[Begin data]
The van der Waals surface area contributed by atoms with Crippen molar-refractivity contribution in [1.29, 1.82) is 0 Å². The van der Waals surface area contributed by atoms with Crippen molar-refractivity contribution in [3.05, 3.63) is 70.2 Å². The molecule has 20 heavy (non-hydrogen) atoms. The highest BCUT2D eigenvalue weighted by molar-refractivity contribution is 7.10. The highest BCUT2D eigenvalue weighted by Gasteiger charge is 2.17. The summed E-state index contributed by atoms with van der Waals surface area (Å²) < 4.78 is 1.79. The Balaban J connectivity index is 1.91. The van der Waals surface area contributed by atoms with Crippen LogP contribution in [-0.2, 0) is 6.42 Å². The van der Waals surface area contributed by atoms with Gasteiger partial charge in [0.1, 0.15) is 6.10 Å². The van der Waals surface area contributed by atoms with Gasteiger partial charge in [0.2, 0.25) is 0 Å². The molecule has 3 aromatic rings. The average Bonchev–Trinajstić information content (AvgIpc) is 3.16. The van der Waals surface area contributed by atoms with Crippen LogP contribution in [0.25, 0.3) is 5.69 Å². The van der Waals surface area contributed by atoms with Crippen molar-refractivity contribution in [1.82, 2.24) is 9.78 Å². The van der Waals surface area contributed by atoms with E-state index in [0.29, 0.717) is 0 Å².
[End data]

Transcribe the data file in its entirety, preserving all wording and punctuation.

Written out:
The van der Waals surface area contributed by atoms with Crippen molar-refractivity contribution in [1.29, 1.82) is 0 Å². The van der Waals surface area contributed by atoms with Crippen molar-refractivity contribution in [3.05, 3.63) is 70.2 Å². The molecule has 20 heavy (non-hydrogen) atoms. The highest BCUT2D eigenvalue weighted by molar-refractivity contribution is 7.10. The highest BCUT2D eigenvalue weighted by Gasteiger charge is 2.17. The summed E-state index contributed by atoms with van der Waals surface area (Å²) < 4.78 is 1.79. The Balaban J connectivity index is 1.91. The van der Waals surface area contributed by atoms with Crippen LogP contribution in [-0.2, 0) is 6.42 Å². The van der Waals surface area contributed by atoms with Gasteiger partial charge in [0.1, 0.15) is 6.10 Å². The van der Waals surface area contributed by atoms with Gasteiger partial charge in [0.2, 0.25) is 0 Å². The molecule has 3 aromatic rings. The average Bonchev–Trinajstić information content (AvgIpc) is 3.16. The van der Waals surface area contributed by atoms with Crippen LogP contribution in [0.25, 0.3) is 5.69 Å². The van der Waals surface area contributed by atoms with Crippen molar-refractivity contribution in [1.82, 2.24) is 9.78 Å². The van der Waals surface area contributed by atoms with E-state index in [0.29, 0.717) is 0 Å².